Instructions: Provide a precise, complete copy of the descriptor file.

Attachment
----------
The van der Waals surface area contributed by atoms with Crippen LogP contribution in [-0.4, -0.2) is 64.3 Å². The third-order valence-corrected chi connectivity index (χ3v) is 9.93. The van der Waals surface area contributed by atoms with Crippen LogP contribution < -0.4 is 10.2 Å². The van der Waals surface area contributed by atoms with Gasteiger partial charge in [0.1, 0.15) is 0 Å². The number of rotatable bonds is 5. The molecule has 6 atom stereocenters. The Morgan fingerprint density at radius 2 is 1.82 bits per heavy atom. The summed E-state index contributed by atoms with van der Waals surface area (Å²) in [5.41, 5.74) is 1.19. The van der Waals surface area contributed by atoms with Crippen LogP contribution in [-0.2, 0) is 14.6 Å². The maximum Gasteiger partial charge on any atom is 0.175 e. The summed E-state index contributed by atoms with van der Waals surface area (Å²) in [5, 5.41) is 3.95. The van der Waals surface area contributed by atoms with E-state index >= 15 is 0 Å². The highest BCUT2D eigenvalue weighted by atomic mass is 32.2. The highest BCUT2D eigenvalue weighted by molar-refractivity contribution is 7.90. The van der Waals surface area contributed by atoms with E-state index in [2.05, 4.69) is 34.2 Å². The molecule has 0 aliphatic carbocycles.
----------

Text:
The van der Waals surface area contributed by atoms with Crippen LogP contribution in [-0.4, -0.2) is 64.3 Å². The third-order valence-corrected chi connectivity index (χ3v) is 9.93. The van der Waals surface area contributed by atoms with Crippen LogP contribution < -0.4 is 10.2 Å². The van der Waals surface area contributed by atoms with Gasteiger partial charge in [0.1, 0.15) is 0 Å². The number of rotatable bonds is 5. The molecule has 6 atom stereocenters. The Morgan fingerprint density at radius 2 is 1.82 bits per heavy atom. The summed E-state index contributed by atoms with van der Waals surface area (Å²) in [5.41, 5.74) is 1.19. The van der Waals surface area contributed by atoms with Crippen LogP contribution in [-0.2, 0) is 14.6 Å². The maximum Gasteiger partial charge on any atom is 0.175 e. The summed E-state index contributed by atoms with van der Waals surface area (Å²) in [5, 5.41) is 3.95. The van der Waals surface area contributed by atoms with E-state index >= 15 is 0 Å². The highest BCUT2D eigenvalue weighted by atomic mass is 32.2. The highest BCUT2D eigenvalue weighted by molar-refractivity contribution is 7.90. The van der Waals surface area contributed by atoms with E-state index in [2.05, 4.69) is 34.2 Å². The molecule has 0 aliphatic carbocycles.